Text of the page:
NORMAN, Okla. — Suspected drunk drivers who refuse a sobriety test may be subject to a blood test, as part of a new Norman Police Department campaign that partners with the Cleveland County District Attorney.
Beginning this weekend, officers will have checkpoints set up over the next few weekends in a highly publicized effort to keep people who are under the influence of alcohol off the roads.
Norman PD will also have saturation patrols in various parts of the city.
“We think these are really crucial times to ensure that we are getting those impaired drivers off the street,” said Sarah Jensen, public safety information officer with the Norman Police Department. “Especially next week when we have kids in dark costumes, trick-or-treating on the streets of Norman and people that are also throwing Halloween parties, we want to put the message out there that it’s important that people call an Uber, a taxi, someone who is not impaired to get them home safely.”
When drivers arrive at a checkpoint, officers will stop them and ask them about their night.
Those suspected of being under the influence will be asked to take a Breathalyzer test. If a driver refuses, an officer may phone a judge — specifically on call — and try to obtain a search warrant to draw blood.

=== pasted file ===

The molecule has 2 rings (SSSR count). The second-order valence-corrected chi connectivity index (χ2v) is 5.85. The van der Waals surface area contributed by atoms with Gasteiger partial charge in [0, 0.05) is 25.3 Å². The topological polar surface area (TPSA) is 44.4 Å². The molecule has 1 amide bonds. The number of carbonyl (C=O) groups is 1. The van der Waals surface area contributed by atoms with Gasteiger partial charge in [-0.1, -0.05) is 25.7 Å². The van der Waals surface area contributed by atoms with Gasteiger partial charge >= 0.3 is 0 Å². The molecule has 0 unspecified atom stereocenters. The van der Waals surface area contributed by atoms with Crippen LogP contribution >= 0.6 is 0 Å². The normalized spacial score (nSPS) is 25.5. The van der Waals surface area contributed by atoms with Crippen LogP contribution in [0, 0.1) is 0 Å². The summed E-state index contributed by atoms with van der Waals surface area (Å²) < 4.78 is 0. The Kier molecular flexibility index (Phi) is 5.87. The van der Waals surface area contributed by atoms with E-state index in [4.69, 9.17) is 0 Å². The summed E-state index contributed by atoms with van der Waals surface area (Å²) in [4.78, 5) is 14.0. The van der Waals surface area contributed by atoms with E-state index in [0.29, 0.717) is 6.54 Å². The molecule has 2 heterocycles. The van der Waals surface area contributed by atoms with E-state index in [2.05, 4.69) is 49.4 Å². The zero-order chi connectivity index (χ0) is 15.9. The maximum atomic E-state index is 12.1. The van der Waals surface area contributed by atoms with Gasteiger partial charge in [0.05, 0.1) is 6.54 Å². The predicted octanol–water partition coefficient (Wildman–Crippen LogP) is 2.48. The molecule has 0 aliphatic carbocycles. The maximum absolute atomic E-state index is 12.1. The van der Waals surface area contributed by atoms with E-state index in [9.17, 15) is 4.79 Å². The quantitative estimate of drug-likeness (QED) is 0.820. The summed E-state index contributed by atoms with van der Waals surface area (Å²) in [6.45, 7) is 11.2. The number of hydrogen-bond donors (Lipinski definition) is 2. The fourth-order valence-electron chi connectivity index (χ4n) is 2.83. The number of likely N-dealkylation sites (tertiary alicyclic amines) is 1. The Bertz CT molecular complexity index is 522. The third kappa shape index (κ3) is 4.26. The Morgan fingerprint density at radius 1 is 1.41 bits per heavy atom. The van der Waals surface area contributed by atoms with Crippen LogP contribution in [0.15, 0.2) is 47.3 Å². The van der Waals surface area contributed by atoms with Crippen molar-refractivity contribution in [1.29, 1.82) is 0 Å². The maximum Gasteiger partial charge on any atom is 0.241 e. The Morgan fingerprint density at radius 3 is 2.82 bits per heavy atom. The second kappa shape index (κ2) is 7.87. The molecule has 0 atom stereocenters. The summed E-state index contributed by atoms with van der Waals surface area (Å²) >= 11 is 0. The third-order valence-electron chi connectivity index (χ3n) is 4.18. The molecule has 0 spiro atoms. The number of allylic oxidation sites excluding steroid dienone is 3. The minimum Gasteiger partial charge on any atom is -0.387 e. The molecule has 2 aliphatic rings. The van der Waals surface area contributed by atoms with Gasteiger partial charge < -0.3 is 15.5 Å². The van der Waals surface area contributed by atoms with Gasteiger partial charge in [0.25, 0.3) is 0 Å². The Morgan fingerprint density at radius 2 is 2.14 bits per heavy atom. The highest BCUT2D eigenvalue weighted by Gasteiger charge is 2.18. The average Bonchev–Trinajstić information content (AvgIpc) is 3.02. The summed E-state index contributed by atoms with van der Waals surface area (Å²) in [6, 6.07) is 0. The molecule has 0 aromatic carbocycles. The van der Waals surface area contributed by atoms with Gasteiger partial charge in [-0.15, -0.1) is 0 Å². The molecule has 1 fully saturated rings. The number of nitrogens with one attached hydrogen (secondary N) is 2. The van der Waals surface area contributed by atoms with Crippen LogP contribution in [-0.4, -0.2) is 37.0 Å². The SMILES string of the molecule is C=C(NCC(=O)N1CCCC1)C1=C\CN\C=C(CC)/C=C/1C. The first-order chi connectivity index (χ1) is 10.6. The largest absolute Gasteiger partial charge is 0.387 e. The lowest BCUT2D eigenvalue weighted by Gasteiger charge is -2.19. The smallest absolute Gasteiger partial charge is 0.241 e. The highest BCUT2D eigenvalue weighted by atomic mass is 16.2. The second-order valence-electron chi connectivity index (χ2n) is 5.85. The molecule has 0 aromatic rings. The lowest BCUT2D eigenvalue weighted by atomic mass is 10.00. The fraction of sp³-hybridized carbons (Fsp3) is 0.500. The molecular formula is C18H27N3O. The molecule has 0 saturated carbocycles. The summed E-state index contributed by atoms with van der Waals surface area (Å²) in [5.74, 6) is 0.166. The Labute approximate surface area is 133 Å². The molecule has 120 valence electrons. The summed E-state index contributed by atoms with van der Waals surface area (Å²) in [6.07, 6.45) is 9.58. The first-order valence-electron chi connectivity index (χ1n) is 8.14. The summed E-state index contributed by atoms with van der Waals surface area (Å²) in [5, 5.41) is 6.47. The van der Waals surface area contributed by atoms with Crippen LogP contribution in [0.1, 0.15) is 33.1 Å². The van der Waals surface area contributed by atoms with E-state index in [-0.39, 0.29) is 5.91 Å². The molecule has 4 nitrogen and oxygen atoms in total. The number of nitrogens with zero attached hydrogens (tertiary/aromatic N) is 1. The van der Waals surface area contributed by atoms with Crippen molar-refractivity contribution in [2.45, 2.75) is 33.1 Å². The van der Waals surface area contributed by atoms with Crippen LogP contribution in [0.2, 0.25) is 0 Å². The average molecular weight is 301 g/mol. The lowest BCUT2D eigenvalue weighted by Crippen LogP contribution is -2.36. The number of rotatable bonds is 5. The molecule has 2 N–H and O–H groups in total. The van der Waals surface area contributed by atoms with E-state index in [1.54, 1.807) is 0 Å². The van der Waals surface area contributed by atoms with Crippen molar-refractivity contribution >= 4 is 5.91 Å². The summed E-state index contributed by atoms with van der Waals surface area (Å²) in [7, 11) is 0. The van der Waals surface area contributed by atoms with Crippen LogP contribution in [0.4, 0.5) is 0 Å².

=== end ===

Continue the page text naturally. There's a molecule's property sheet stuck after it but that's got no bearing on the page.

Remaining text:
“[The officer will] present the judge with evidence he sees, whether that’s slurred speech, driving erratically, whatever it may be,” Jensen said. “Then it will be up to the judge on whether or not to sign off on that search warrant for that person to have a blood draw.”
The suspected drunk driver would have his or her blood drawn in an ambulance or at a local hospital.
The blood test could then be used in the offender’s criminal prosecution, Jensen said.
Norman police only expect about one of every ten drivers to refuse the Breathalyzer test, Jensen said.
But DUI defense lawyers like Stephen Fabian don’t like the idea of a checkpoint that he says punishes a person for exercising a Constitutional right.
“There are times, I believe when refusing to submit to the chemical test is appropriate,” Fabian said. “I think we ought to have a right to refuse it.”
He says there’s already a consequence of a not taking Breathalyzer test — taking away a driver’s license. He points to a state law that says if someone refuses a sobriety test, “none shall be given.”
“Once you have a person stopped and you ask them to take a test and they say no, I think it’s gotta stop at that point,” he said. “I don’t think they can go out and use a warrant justification because the statute says ‘none shall be given.'”
In 2013, the U.S. Supreme Court ruled that drawing blood is only legal with a search warrant.
Cleveland County District Attorney Greg Mashburn maintains obtaining a warrant is legal. The Oklahoma Highway Patrol has already used the “No Refusal” checkpoints in other areas of the state, he said, and other states have also taken part in the initiative pushed forward by the U.S. Department of Transportation.
An amendment to the state law to more specifically allow for a warrant is set to take effect Nov. 1.
Norman Police say in city limits in 2013 there were approximately 108 collisions involving a driver or motorcycle operator with a blood alcohol concentration of .08 or higher.